My F&M

Interim Market Comment

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As you have no doubt read, the country is in the midst of a sudden banking crisis, the largest since 2008 - though it in no way rivals that episode.  In recent days, three financial institutions have failed and been taken over by regulators: Silvergate Capital, Silicon Valley Bank (SVB), and Signature Bank of New York (SBNY).  Silvergate and Signature each had significant crypto exposure, but Silicon Valley Bank got into trouble by taking too much interest rate exposure with its investment portfolio while having a concentrated deposit base.

In response, the FDIC announced that all deposits of SVB and SBNY will be guaranteed, even those over FDIC deposit insurance limits, and the Federal Reserve created a new lending facility, the Bank Term Funding Program (BTFP) to provide one-year loans to banks and accept Treasuries and federal agency securities at par as collateral.  As a result, we expect this banking crisis will be contained, as discussed below.

That move will no doubt be criticized politically (“bailouts of depositors!”), may raise long-term risks, and could add to inflation pressures.  But as a near-term step, it may go a long way toward resolving the current financial crisis.  Here’s why accepting Treasury securities as collateral at par is important:  Banks essentially take in deposits and they use most of those funds to make loans and buy bonds.  When interest rates rise, as they have substantially over the past year or so, the value of those bonds falls.  They only fall temporarily as they are still worth par at maturity, but that doesn’t matter when there is a “run” on withdrawing bank deposits as banks have to meet those by selling their bonds at losses.  Since banks are leveraged, sales of enough bonds at large enough losses can make a bank insolvent, as it did SVB.  This new bank lending program from the Fed allows banks to meet any liquidity needs by pledging these bonds trading below cost rather than being forced to sell them and take losses.  The 2008 financial crisis was a credit crisis and investment losses due to bad credit can be permanent.  On the other hand, losses due to the rapid rise in interest rates can be temporary if the bonds can be held to maturity, so this is an easier problem to bridge.  But it has many implications.

When the Federal Reserve is in interest rate tightening mode, it tends to continue until inflation declines to its goals or until it “breaks something” (i.e., causes a financial crisis), or causes a recession and unemployment rises (slowing demand and inflationary pressures).  It’s possible this crisis may cause the Fed to pause or change direction, but that’s not a sure thing since, so far, this financial crisis has been limited to certain banks that are not in the largest tier of financial institutions.  Moreover, the Feds actions and those of the FDIC have likely gone a long way to diffuse the issue.  And a rapid decline in interest rates in recent days has increased the value of bonds and reduced pressure on stressed bank balance sheets.

However, when one thing “breaks,” it often has farther-reaching implications.  For example, while larger banks have oversight that precludes similar interest rate risk that SVB took, there may be other regional banks in a similar boat, other banks may have exposure to these institutions through credit default swaps, foreign banks may have similar issues, many money market funds hold foreign bank paper which could impact their values, an unusual amount of moving cash around in the system could cause unanticipated liquidity stress, or something else entirely unanticipated.  These next few days may be interesting – we’re certainly monitoring developments closely.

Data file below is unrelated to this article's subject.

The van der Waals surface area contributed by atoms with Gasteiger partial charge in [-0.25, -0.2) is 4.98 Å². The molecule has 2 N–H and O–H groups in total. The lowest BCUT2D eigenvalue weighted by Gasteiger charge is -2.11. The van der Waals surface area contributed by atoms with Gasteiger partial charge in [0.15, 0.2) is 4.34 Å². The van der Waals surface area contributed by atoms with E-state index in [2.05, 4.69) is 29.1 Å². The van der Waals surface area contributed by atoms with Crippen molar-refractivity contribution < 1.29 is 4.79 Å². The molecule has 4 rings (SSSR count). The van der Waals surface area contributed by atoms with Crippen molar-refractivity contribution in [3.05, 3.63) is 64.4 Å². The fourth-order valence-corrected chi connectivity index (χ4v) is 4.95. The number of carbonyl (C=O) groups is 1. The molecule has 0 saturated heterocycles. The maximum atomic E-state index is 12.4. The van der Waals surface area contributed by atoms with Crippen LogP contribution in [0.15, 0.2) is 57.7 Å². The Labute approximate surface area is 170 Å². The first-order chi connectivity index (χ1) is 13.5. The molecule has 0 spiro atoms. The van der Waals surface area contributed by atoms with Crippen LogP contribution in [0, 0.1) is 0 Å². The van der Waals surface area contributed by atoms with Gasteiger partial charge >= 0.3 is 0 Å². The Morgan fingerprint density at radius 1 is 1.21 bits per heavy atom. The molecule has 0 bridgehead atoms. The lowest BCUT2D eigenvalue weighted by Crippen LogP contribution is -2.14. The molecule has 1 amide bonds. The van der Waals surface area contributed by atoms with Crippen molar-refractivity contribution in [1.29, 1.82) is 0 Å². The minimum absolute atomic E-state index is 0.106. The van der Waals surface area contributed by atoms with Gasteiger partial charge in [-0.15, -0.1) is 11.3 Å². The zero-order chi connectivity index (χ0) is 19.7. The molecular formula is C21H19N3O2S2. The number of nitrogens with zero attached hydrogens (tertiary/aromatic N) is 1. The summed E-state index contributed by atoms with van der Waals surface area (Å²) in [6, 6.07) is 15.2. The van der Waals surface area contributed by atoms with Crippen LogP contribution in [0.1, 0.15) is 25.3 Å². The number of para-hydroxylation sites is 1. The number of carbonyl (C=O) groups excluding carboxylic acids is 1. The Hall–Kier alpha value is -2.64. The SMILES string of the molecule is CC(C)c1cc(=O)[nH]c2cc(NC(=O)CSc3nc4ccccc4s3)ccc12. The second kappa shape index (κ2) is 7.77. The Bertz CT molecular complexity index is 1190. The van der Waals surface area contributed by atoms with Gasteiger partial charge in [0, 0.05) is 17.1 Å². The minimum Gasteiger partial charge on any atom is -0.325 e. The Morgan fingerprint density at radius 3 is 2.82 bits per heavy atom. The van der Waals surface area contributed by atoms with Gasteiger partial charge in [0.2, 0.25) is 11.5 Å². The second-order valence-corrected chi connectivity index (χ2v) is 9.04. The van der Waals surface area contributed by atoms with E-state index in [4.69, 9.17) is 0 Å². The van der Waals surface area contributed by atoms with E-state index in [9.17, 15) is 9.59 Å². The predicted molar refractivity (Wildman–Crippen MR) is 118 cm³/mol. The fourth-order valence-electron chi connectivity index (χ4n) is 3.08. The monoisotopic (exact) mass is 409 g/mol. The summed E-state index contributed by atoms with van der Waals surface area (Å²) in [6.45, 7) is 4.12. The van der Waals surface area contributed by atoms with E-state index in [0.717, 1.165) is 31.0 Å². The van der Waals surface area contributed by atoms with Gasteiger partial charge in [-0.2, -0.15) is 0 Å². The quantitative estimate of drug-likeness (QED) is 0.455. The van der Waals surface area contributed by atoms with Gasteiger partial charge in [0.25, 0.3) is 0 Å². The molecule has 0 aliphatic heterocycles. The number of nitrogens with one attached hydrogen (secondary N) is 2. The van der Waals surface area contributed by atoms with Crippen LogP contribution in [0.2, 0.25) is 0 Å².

In the meantime, out of an abundance of caution, we’re executing the following steps today:

  1. We’re reducing balances in Schwab bank deposits to under the FDIC insurance limit for all accounts for which we have trading authority (Note that this is done by buying “purchased” money market funds which have 1-day liquidity rather than same-day liquidity – let us know if you need same-day liquidity for an amount in excess of the FDIC’s $250K insurance cap.)
  2. We’re swapping regular “purchased” money market fund holdings for purchased money market funds that only hold Treasury securities for all accounts for which we have trading authority (both the standard and the Treasury money market funds come in a more-than-$1-million-balance and a less-than-$1-million-balance variety).

Note also that securities held by Schwab as custodian are not subject to risks to Schwab’s balance sheet or to Schwab Bank.  Neither Schwab nor its money funds have any direct exposure to the three failed institutions referenced above.  And regarding Schwab Bank, it has a strong liquidity position and its deposits are considered “stickier” than those of most banks as they are overwhelmingly composed of smaller balances (for example 80% of Schwab Bank’s deposits are under $250K vs 2% for SVB and 20% for SBNY.)

We don’t think these Schwab bank deposit and money market fund moves will prove to have been necessary, but the give-up of only 0.15% per year in interest is in our view a very modest cost for this prudent action given the fact that historically, a financial crisis can take surprising turns and twists.  We continue to believe this one will soon blow over and be relatively contained - so much so that it may not even dissuade the Fed from raising interest rates at its next meeting.  But we’re still taking the most cautious posture possible with cash deposits as there is so little “cost” to do so.